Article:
As for the term " samaadhi of wisdom " (pan-jo san-mei), it is only found in the Platform suutra but not elsewhere. The method of practicing "wisdom action" (pan-jo hsing) is to chant Diamond suutra single-mindedly and in doing so, one can enter into profound dharma-realm and the "samaadhi of wisdom". The so called "wisdom action" is to separate from all environment yet without giving rise to the notion of either birth or extinction. In doing so, one reaches the state of "coming and going with total freedom, the essence of the mind is not attached anywhere." (T.48: 351b) This is the great wisdom which "does not abide anywhere, and neither comes from anywhere or goes anywhere." When one uses this wisdom to observe all dharmas, one can attain the state of "no-thought, no-rememberance and nonattachment" which is no other than the "samaadhi of wisdom" resulting from seeing into one's nature and realizing buddhahood.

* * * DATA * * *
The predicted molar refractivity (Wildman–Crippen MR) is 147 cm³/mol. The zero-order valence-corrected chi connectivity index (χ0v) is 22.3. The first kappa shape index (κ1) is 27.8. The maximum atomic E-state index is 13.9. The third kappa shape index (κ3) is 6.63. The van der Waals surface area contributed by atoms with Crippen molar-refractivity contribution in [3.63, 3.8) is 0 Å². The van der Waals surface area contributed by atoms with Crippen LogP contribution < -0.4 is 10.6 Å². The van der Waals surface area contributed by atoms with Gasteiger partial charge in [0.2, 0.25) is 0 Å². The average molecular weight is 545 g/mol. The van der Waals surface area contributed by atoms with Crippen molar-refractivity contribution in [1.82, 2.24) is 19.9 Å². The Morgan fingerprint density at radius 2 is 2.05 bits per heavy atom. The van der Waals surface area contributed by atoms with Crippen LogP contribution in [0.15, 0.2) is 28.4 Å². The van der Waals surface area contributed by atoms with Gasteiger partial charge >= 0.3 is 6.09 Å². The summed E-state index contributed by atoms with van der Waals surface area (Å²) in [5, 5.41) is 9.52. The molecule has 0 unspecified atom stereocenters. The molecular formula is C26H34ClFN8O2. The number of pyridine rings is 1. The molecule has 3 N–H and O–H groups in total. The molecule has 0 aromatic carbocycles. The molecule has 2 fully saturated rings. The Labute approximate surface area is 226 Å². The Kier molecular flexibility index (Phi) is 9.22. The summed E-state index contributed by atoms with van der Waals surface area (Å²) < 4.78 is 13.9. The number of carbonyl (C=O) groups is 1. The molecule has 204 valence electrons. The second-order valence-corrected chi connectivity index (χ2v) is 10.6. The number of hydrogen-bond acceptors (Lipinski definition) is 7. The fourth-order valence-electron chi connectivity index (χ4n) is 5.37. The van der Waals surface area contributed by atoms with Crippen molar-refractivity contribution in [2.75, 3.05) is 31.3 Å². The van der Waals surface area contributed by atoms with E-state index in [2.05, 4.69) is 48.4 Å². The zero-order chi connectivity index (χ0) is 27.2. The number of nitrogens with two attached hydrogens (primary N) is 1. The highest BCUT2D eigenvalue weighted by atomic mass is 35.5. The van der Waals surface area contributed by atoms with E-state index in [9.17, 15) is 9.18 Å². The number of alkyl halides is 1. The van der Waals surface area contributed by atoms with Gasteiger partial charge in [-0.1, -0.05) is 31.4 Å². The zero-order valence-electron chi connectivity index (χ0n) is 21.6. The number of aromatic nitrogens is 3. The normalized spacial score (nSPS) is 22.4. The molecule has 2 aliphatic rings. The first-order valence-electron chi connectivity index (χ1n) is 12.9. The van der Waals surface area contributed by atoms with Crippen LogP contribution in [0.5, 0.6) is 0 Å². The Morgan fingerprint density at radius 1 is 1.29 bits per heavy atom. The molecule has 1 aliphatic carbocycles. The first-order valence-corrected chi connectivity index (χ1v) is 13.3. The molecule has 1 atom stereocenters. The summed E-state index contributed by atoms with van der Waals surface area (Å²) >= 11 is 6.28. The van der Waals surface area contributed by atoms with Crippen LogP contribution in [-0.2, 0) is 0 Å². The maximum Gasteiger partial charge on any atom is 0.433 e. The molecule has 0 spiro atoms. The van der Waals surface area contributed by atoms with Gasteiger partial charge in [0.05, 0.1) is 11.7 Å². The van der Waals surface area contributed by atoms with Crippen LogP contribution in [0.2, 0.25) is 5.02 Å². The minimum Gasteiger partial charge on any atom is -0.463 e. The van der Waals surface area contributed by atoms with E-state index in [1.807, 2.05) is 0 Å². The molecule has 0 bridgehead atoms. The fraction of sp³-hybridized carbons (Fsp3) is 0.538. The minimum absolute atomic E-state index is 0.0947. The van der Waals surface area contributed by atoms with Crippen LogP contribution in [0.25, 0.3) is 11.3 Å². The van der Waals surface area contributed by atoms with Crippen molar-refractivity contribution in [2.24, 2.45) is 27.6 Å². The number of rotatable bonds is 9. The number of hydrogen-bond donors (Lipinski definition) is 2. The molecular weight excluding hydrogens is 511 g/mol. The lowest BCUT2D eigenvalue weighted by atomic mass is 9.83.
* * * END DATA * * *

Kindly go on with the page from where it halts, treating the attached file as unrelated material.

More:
Platform suutra also puts much emphasis on the phrase "Mahaa Praj~naapaaramitaa" (Great Perfection of Wisdom) which should be chanted with a pure mind by the sa^ngha in order to attain wisdom. In chanting this phrase one should not merely do so with one's mouth, but must chant it with coordination between the mouth and the mind. (T. 48: 350a) This is obviously a method of spiritual cultivation. Hui-neng takes "mahaa" to be the vast limit of the mind which is as limitless as the empty space. There is not even one dharma to be obtained, for one's self-nature is truly empty. But although Platform suutra speaks of emptiness, it also warns us against sitting quietly with the mind fixed on emptiness, for doing so makes us fall into a neutral kind of emptiness (wu-chi kung) (Ibid). What this means is that while we should not be attached to any dharma, we also should not allow our minds to become empty and hollow. This is to affirm the point of view of "giving rise to the mind which abides nowhere" form the method of cultivation. At the same time, it negates the general mistaken view that the state of awakening is characterized by "sunken emptiness and stagnant silence". The awakening of the Ch'an school refers to the mind which is fully alive to lively demands of daily living, yet undisturbed by any external circumstances.